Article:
Lab Matters Winter 2020 - Page 30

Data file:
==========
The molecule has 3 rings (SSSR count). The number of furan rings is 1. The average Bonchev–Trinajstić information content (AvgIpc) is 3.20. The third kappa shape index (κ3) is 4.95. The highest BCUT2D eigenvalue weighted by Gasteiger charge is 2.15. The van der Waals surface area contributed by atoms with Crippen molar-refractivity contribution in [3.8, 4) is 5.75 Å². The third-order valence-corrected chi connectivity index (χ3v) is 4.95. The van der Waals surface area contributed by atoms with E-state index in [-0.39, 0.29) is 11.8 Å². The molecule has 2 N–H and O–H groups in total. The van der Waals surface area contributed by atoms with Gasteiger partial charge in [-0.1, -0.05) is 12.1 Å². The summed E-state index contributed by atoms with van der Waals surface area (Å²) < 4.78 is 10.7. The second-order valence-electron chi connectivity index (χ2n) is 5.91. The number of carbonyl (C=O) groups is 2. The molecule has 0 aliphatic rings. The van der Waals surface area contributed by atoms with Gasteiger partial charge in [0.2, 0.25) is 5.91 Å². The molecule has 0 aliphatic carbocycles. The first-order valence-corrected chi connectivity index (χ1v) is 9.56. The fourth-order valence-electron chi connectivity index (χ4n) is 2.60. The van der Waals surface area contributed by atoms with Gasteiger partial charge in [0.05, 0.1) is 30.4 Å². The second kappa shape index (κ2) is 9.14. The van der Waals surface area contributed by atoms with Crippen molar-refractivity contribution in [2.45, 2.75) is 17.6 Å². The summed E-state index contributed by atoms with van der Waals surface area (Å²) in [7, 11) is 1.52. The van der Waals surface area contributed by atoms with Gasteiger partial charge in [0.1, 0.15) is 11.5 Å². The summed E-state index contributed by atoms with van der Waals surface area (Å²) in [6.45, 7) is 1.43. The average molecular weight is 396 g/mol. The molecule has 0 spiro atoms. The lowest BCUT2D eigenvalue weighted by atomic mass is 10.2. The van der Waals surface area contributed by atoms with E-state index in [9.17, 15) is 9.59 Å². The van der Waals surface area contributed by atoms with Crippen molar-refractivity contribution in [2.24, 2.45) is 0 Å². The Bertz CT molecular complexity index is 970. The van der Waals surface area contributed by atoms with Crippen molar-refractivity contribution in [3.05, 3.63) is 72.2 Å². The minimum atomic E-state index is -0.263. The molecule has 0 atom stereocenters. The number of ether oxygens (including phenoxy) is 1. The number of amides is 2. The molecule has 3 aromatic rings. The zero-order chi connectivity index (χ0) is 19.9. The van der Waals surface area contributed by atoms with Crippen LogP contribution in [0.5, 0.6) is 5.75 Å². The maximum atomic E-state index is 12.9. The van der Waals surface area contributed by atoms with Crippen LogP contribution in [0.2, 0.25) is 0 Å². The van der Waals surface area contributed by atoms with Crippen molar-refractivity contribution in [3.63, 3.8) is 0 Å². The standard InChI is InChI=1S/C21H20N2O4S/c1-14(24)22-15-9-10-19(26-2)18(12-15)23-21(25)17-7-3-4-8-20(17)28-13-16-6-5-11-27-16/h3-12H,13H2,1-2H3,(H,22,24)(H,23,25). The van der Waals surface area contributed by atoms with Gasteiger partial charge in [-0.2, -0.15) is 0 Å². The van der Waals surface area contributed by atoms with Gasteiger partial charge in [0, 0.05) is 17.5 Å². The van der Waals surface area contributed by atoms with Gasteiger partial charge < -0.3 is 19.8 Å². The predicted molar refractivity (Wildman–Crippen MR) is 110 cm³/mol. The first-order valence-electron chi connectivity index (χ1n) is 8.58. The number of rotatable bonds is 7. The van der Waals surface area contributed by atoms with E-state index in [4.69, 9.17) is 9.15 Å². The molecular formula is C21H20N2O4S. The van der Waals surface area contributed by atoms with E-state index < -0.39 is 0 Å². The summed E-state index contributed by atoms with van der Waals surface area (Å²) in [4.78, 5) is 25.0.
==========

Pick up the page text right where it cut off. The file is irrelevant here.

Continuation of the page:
MEMBERSHIP Aiming Upward in Marion County, Indiana By Nancy Maddox, MPH, writer When accessing the website of Indiana’s Marion County Public Health Laboratory, one of the first things an astute visitor is apt to notice is the site’s internet domain—“.org” instead of “.gov.” That’s because the laboratory’s parent agency, the Marion County Public Health Department (MCPHD), is part of the innovative Health & Hospital Corporation of Marion County (HHC), a municipal entity that also comprises Eskenazi Health (a public hospital operating in partnership with the Indiana University School of Medicine), the Eskenazi Health Foundation, long term care facilities and Indianapolis Emergency Medical Services. HHC is governed by a board of trustees appointed by the mayor of Indianapolis, the Indianapolis city council and Marion County commissioners. Both the public health laboratory and HHC are dedicated to helping the county’s 950,000 residents achieve “an optimal level of wellness”—an ambitious goal in Indiana’s most populous jurisdiction, encompassing both urban Indianapolis (the state capital), suburban populations and several small cities, such as Speedway, Southport, Beech Grove and Lawrence. The Marion County Public Health Laboratory—the largest county lab in Indiana—oversees CLIA-waived testing in county WIC clinics and other public health sites, and operates two satellite laboratories: one at Bell Flower Clinic, a public clinic providing HIV and sexually transmitted disease (STD) services in downtown Indianapolis, and another at Action Health Center, MCPHD’s adolescent and family health clinic, located just north of downtown Indianapolis. While the laboratory’s bread-and-butter work focuses on water quality and priority illnesses, it also supports investigations of illness among the thousands of tourists drawn to the area for the Indianapolis 500 auto-racing competition and other local attractions, and collaborates with the nearby Indiana State Department of Health Laboratories on specialized investigations. 28 LAB MATTERS Winter 2020 Microtechnologist Archie Campbell analyzes foreign material under the microscope. Photo: Marion County PHL Looking ahead, the laboratory has two related goals: to ascend from its basement digs, where the laboratory has been housed for almost 30 years and to update and enlarge its test menu. Facility The Marion County Public Health Laboratory occupies just under 10,000 square feet of the basement of the Hasbrook Building, located northeast of downtown Indianapolis in the so-called Central City or Central Corridor. The eight-story, glass and concrete building— home to the laboratory since 1991—sits on an HHC campus and also houses the Eskenazi server team and most MCPHD program offices. The campus, said Michael Davis, PhD, director of the public health laboratory, “is surrounded by neighborhoods on all sides, plus a small strip mall and several public schools nearby. Our building is the tallest thing around here; it’s easy to find us.” Director Davis was born and raised in Detroit, Michigan, and remained in The Motor City while earning BS and PhD degrees from Wayne State University—the former in chemistry, the latter in biomedical sciences with a focus on cancer research. After completing his schooling, he spent two years at the National Institutes of Health, working on adeno-associated viruses, a gene therapy vector, and then returned to his home state to study hepatitis C virus at the University of Michigan in Ann Arbor. “At that point,” said David, “I was pretty much burned out on viral research, and I switched over to public health. I don’t regret it.” Davis became the deputy director of the Detroit Public Health Laboratory and remained there 11 years, until 2010, when Detroit declared bankruptcy and the laboratory closed. Left “in the lurch,” Davis found his next position at the Alabama Public Health Laboratory, where he also served as deputy director. “I stayed there two years,” he said. “I realized I and [Alabama PHL Director Sharon Massingale] are basically the same age, so I would always be deputy director.” Thus, Davis decamped to Georgia to direct the Georgia Public Health Laboratory’s satellite laboratory in Waycross—a state- of-the-art BSL-4 facility built to support PublicHealthLabs @APHL APHL.org